Wines of Portugal - London tasting
It’s not by chance – and shouldn’t come as a surprise – that both our March Recommendations’ ‘Value Choices’ carry a Portuguese passport. A white and a red that stood out in the hundreds of wines we tasted last month both for their distinctiveness and price-adjusted quality.
This balance has made the interest of British consumers and retailers in Lusitanian wines sore in the past couple of years. Portuguese DO wines’ exports to the UK were up 33.7% in value and 34% up in volume, meaning that the UK market (6th largest for Portuguese wines) is increasing its understanding of the country, of its indigenous grape varieties and of its rightful place a bit upper on the shelves.
Portugal’s competitive advantage indeed sits at a solid mid-range with consistently good wines based on indigenous varieties from the incredible diversity of terroirs the small Iberian country covers. The potential to better position its premium wines is yet to be tapped and this will never come as an easy task: if consumer awareness (and willingness to spend) has increased, it is very much tied to a value-for-money compromise and the country still lacks a consistent effort of education and soft-branding for its multiple varieties, regions and winemaking traditions.
Wines of Portugal’s Tasting in London on February 20th perfectly embodied this reality. We were sorry not to see some household names producing some of the best Portuguese nectars (think Paulo Laureano, father and daughter Luis & Filipa Pato, the Symington family, just to name a few). The event also conspicuously leaves out an exciting new wave of smaller producers that are innovating, reviving traditions and doing extensive research on local lost varieties (for examples see the line up of Simplesmente Vinho).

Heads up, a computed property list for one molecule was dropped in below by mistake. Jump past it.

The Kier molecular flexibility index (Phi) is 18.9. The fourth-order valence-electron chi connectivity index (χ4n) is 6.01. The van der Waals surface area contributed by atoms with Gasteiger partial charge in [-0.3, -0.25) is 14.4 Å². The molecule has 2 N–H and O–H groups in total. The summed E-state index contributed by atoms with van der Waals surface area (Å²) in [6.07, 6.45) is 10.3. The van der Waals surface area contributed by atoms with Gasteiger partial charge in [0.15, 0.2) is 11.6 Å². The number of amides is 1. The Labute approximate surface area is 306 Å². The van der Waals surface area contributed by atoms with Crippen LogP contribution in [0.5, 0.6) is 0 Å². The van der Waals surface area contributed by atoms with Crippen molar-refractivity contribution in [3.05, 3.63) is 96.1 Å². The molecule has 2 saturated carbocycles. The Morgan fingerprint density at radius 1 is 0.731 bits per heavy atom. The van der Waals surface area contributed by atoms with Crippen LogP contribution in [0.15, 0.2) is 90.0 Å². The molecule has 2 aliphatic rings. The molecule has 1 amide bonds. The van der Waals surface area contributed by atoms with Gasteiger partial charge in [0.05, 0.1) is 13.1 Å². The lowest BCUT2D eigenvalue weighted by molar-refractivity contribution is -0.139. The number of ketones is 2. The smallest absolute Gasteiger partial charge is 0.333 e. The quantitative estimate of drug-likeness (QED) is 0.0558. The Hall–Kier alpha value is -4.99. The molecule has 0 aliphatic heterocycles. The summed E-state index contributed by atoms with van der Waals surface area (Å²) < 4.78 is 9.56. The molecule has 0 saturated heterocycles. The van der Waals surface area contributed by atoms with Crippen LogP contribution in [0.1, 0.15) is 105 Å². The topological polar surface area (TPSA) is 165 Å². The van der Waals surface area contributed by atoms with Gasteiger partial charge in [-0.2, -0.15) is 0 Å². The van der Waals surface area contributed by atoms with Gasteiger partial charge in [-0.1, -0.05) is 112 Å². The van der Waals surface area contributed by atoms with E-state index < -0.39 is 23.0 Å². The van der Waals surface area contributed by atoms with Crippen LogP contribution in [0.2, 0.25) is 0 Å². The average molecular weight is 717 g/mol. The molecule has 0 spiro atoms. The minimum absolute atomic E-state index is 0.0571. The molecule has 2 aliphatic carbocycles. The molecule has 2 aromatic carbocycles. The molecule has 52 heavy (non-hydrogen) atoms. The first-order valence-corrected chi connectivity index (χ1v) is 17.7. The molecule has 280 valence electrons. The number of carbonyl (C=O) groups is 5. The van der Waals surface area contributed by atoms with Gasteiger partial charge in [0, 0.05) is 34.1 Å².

But the event was certainly worth the trip: there were highlights not to be missed!
We also got to catch up with some producers whose wines will be poured at our Champagne & Sparkling Wines Festival!
One of our compulsory and, as always, long stops was specialist importer Raymond Reynolds’ tables. We are still dwelling on the outstanding range from Quinta do Soalheiro with its multiple expressions of Alvarinho. A true masterclass on the uniqueness and character of Portugal’s northernmost regions of Monção and Melgaço. Also courtesy of RReynolds, it’s always a pleasure to confirm Dirk Niepoort’s skill and sense of adventure: his ever expanding range goes well beyond the Douro and now includes multiple experiments and collaborations in Bairrada, Dão and Alentejo.
Another of the events recurring treats is catching up with Carlos Campolargo to taste his new releases. His bigger-than-life personality translates into big wines with a lot of character, great ageing potential and amazing varietal expression. His traditional method sparklings in particular attract both a local and international cult following. Have them with Bairrada’s local suckling pig and you’ve got a match made in heaven.
(While we won’t have said food specialty we’re lucky to have one of Campolargo’s sparkling wines poured at our Champagne & Sparkling Wines Festival)
Campolargo is represented in the UK by Casa Leal, as is Vadio, the personal project of Luis Patrão, now the enologist at Herdade dos Coelheiros after thirteen fruitful years at Herdade do Esporão as David Bavertsock’s right-hand man. Vadio is, quite literally, a labour of love nurtured by Luis alongside his wife and father. They tend to three small old vineyards in Bairrada, under organic viticulture and solely by hand. The result are elegant and textural wines with a unique vibrancy and minerality that is fully expressive of the limestone soils. Luis makes two traditional method Vadio Sparkling with distinct acidity and, again, one of them will be showcased at our Champagne & Sparkling Wines Festival! !
— posted by Ines Salpico